“It’s not just a matter of what happened with this budget repair bill, it’s what’s happening in this budget. In my district, schools are going to close. People are going to get kicked off of health care,” she said.

On top of the union and collective bargaining changes, the original budget adjustment legislation Walker had proposed would have restructured $165 million in debt, freeing up money to go towards Medicaid payments.

That debt restructuring was a fiscal matter stripped away when GOP lawmakers revised the bill on Wednesday, and no indication has been made by the governor or lawmakers on when or how they would address the money needed for Medicaid.

The governor’s state budget director has already indicated that state Medicaid money could run out by mid-May, leaving state government with unpaid bills to medical providers and vendors.

In the upcoming weeks, senators from both sides will have to juggle trying to address a $3.6 billion budget deficit over the next two-year budget with staving off grassroots recall campaigns.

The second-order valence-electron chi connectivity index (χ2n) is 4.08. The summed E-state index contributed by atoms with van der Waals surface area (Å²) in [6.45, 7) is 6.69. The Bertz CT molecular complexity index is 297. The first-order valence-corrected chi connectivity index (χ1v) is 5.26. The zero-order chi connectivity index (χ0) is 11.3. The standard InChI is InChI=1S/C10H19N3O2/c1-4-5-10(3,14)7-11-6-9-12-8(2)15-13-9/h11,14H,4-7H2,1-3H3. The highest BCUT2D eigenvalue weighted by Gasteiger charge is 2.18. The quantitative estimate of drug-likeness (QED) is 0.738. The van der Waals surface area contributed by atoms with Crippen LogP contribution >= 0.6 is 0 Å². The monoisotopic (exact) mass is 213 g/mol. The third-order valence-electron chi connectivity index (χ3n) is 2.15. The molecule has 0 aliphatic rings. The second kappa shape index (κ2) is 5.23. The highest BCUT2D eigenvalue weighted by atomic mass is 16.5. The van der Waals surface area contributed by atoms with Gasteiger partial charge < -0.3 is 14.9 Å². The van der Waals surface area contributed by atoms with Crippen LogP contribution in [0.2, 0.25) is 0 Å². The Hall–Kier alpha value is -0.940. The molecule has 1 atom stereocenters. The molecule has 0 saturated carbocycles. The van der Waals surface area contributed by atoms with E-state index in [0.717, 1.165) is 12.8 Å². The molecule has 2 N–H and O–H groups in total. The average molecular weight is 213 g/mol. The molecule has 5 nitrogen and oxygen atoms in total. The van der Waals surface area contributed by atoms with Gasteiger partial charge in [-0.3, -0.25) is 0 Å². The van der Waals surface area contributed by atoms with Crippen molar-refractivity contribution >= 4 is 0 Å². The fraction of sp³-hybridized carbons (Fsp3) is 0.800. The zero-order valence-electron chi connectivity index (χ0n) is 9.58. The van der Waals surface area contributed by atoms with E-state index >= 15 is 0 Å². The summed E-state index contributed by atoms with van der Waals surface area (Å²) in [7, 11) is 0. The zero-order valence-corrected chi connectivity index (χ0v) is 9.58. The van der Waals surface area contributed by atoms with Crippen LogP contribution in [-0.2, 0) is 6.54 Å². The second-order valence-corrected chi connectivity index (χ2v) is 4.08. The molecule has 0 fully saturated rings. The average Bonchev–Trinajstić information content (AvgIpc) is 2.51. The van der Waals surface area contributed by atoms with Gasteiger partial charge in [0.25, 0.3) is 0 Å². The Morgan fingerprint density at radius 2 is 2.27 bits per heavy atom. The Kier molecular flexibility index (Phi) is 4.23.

Various recall committees are gathering signatures to recall all 16 senators who are eligible for recall this year, according to the Wisconsin Government Accountability Board, the state body that handles elections.

Recall provides a process for elected officials to face another election before their term expires, not for the elected official’s automatic removal from office. Signatures to initiate the recall process are due either in late April or early May. State law requires that elected officials hold office for a year before they can be subject to recall.

Cullen said both sides are reeling from the politically fraught battle waged over almost a month.

“We’ve gone from 24/7 news cycles now to 24/7 elections. I don’t think that serves the institution (of the Senate) well at all,” he said. “I think the reality is all 33 of us need to slow down for a while.”

The full Senate is not scheduled to reconvene until April 5.